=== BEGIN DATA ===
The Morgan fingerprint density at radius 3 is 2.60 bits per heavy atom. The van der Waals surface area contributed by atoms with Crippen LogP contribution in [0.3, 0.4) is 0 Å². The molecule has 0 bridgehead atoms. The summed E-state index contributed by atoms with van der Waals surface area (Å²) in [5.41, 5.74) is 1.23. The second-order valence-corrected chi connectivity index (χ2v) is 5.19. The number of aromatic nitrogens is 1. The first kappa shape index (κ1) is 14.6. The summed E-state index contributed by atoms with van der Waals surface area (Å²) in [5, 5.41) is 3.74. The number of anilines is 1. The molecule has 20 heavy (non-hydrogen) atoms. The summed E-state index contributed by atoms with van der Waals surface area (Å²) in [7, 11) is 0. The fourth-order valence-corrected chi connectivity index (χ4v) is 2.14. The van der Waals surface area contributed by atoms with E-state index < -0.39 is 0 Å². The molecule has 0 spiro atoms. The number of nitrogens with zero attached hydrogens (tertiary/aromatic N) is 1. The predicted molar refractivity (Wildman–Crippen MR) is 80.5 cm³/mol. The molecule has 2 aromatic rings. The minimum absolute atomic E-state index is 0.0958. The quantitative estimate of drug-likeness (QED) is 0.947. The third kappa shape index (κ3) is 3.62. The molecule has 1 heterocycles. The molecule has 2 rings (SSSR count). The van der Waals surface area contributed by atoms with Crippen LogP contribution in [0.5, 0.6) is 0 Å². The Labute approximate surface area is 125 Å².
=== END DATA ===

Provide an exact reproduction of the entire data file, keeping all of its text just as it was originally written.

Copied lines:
The Morgan fingerprint density at radius 3 is 2.60 bits per heavy atom. The van der Waals surface area contributed by atoms with Crippen LogP contribution in [0.3, 0.4) is 0 Å². The molecule has 0 bridgehead atoms. The summed E-state index contributed by atoms with van der Waals surface area (Å²) in [5.41, 5.74) is 1.23. The second-order valence-corrected chi connectivity index (χ2v) is 5.19. The number of aromatic nitrogens is 1. The first kappa shape index (κ1) is 14.6. The summed E-state index contributed by atoms with van der Waals surface area (Å²) in [5, 5.41) is 3.74. The number of anilines is 1. The molecule has 20 heavy (non-hydrogen) atoms. The summed E-state index contributed by atoms with van der Waals surface area (Å²) in [7, 11) is 0. The fourth-order valence-corrected chi connectivity index (χ4v) is 2.14. The van der Waals surface area contributed by atoms with E-state index < -0.39 is 0 Å². The molecule has 0 spiro atoms. The number of nitrogens with zero attached hydrogens (tertiary/aromatic N) is 1. The predicted molar refractivity (Wildman–Crippen MR) is 80.5 cm³/mol. The molecule has 2 aromatic rings. The minimum absolute atomic E-state index is 0.0958. The quantitative estimate of drug-likeness (QED) is 0.947. The third kappa shape index (κ3) is 3.62. The molecule has 1 heterocycles. The molecule has 2 rings (SSSR count). The van der Waals surface area contributed by atoms with Crippen LogP contribution in [0.5, 0.6) is 0 Å². The Labute approximate surface area is 125 Å².